Piedmont grandma’s kitchen in town

Up, close and personal with chef Maurizio Raselli at La Piazza in New Delhi’s Hyatt Regency

Published: 24th March 2013 12:00 AM  |   Last Updated: 22nd March 2013 02:10 PM   |  A+A-

22town

He talks rapidly as his mind runs for ideas, but when it comes to wooing, it is all about balance and harmony. Meet Maurizio Raselli, the good looking, cheerful chef de cuisine at La Piazza in New Delhi’s Hyatt Regency.

So, what describes his cooking style? “My style is all about reliving my childhood, helping my grandmother cook. We were a big family living on a farm at Piedmont in the north of Italy. I would run to pick up fresh things from the farm and just hang around with my grandmother. Watching her and playing around with everything in her kitchen, I developed my passion for cooking. The style till date remains the same: simple, fresh, flavourful. No fuss, no messing up, and no overdoing with the ingredients,” Raselli says.

Raselli admits to being slightly crazy as a child. “No one in my family ever dreamt of becoming a chef and there I was dying to be one. At that time they’d scream in wonder, ‘You want to be chef?’ and I would whisper, ‘Yes’, and today I am here with my simple country cooking, never allowing one flavour to dominate another,” he says.

In India for the first time, Raselli can barely contain his excitment. “This country is so fascinating. You need to have several lives to unravel all of it,” he says with a smile. “I draw a lot of my culinary inspirations from the roots of the place I come from and that is how I weave culture, history and food together,” he adds.

One of the highlights of his arrival at Hyatt is his eagerness to introduce some landmark dishes that are unique to his native Piedmont. He has his own coded names for each of his signature dishes. The first one he calls, Pretty Sexy. It is Insalata tiepida di melanzane, prosciutto di Parma, composta di fichi e melograno. For the uninitiated that is warm eggplant salad, Parma ham, figs compote and pomegranate seeds. In his words, “It’s a wow starter. Nice presentation, good for dinner, romantic tables. Essentially a female dish... yes, pretty sexy.”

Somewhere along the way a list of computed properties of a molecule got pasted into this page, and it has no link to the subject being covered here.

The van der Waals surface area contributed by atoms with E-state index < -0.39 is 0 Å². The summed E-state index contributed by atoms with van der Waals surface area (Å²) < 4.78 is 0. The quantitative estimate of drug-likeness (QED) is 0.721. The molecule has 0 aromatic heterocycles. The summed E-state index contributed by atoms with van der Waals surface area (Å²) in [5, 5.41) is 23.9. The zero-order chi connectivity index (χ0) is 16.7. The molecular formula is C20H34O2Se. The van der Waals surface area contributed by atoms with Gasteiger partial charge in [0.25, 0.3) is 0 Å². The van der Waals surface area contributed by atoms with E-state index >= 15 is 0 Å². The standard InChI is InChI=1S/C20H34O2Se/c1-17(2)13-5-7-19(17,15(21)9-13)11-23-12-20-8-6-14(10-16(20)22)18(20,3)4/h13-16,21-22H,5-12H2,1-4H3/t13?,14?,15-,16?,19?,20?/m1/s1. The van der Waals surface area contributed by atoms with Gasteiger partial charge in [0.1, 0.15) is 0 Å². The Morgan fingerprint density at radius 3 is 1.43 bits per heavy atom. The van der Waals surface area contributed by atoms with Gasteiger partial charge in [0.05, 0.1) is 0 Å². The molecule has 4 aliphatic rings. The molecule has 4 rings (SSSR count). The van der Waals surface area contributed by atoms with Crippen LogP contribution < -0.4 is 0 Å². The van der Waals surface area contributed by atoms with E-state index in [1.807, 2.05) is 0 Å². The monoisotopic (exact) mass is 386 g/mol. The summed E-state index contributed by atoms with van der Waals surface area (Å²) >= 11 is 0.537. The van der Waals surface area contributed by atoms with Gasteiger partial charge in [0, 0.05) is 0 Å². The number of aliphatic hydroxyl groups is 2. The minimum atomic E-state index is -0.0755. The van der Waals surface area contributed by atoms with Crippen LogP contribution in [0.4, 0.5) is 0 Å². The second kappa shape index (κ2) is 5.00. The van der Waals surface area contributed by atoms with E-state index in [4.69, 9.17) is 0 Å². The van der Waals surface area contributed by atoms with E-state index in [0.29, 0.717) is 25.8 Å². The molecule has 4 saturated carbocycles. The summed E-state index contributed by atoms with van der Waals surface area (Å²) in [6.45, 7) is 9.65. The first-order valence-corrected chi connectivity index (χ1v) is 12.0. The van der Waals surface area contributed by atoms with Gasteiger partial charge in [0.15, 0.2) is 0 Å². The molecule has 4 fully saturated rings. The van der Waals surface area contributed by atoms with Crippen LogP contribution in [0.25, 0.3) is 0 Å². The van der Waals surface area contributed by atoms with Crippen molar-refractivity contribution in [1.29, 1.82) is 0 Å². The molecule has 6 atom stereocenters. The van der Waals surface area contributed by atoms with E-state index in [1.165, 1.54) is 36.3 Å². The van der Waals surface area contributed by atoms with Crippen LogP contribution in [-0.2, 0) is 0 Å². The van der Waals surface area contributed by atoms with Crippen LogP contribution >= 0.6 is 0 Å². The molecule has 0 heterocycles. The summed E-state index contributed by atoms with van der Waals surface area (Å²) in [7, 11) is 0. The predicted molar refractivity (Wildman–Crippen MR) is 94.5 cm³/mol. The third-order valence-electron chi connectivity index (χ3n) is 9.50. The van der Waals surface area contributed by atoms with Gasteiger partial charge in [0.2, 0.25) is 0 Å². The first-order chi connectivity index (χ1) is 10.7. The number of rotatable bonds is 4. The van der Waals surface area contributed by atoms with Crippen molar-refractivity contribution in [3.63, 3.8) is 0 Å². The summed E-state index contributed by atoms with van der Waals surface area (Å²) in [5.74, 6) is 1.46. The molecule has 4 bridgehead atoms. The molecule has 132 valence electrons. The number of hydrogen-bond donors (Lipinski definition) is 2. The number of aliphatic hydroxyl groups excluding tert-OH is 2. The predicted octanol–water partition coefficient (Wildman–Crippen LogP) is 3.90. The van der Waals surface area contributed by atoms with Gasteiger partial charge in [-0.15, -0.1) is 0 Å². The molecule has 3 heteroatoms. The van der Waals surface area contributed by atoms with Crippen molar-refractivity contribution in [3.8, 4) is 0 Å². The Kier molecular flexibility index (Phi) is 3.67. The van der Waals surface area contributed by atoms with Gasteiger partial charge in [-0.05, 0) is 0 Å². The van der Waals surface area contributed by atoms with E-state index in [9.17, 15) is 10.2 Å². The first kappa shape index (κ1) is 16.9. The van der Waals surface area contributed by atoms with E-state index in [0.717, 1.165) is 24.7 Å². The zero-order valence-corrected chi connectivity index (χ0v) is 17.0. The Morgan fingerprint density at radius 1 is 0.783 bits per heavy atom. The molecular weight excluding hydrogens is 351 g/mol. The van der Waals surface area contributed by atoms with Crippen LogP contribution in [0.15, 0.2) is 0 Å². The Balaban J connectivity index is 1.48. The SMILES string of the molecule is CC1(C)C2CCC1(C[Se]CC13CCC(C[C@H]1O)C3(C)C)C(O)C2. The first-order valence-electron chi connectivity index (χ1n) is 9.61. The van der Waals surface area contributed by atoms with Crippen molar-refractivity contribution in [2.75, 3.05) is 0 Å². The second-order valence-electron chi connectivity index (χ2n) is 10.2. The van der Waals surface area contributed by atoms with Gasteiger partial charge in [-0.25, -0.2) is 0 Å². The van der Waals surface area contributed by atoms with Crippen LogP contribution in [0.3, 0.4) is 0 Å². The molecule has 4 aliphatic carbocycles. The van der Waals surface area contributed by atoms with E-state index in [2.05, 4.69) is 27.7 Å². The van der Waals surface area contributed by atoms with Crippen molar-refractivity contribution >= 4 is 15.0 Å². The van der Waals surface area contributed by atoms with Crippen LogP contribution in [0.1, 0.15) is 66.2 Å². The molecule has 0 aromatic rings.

Then there is his signature risotto which he makes using Carnaroli rice. It is Asparagi e zafferano, arance fresche, ie green asparagus, saffron and orange segment risotto. “Carnaroli is a rice variety from Piedmont, actually the best one to make risotto with,” Raselli says. The chef goes on to throw more light on rice and tells that there are many qualities of rice, and the difference lies in the shape of the grain and the quantity of starch in it. Less starch, good for cold dishes like salads. More starch (extra starch, like Carnaroli) make them perfect for risotto.

 A compulsive reader, when the chef is not cooking, he can be found in his comfort zone, reading with a glass of wine.

What is truly remarkable about Raselli is his ability to learn from people around him. He considers himself previleged to have been a student of esteemed chefs like Giorgio Locatelli, Mattia Camorani and Salvatore Di Carlo in London and Scotland. But at the end of the day the real learning comes from, what his teammates and diners tell him.

While his talent is based on true, honest and tasty Italian food, what defines his work philosophy is harmony. Harmony between flavours, his team and the guest. “I am very sensitive to the right vibes around me so creating harmony in my working zone is very very essential for me. It not only brings in happiness but also keeps me grounded,” he adds.

“You create something with your own hands, add a dash of your heart and when you see a satisfied diner relishing it, the feeling goes to your soul,” the chef signs off.

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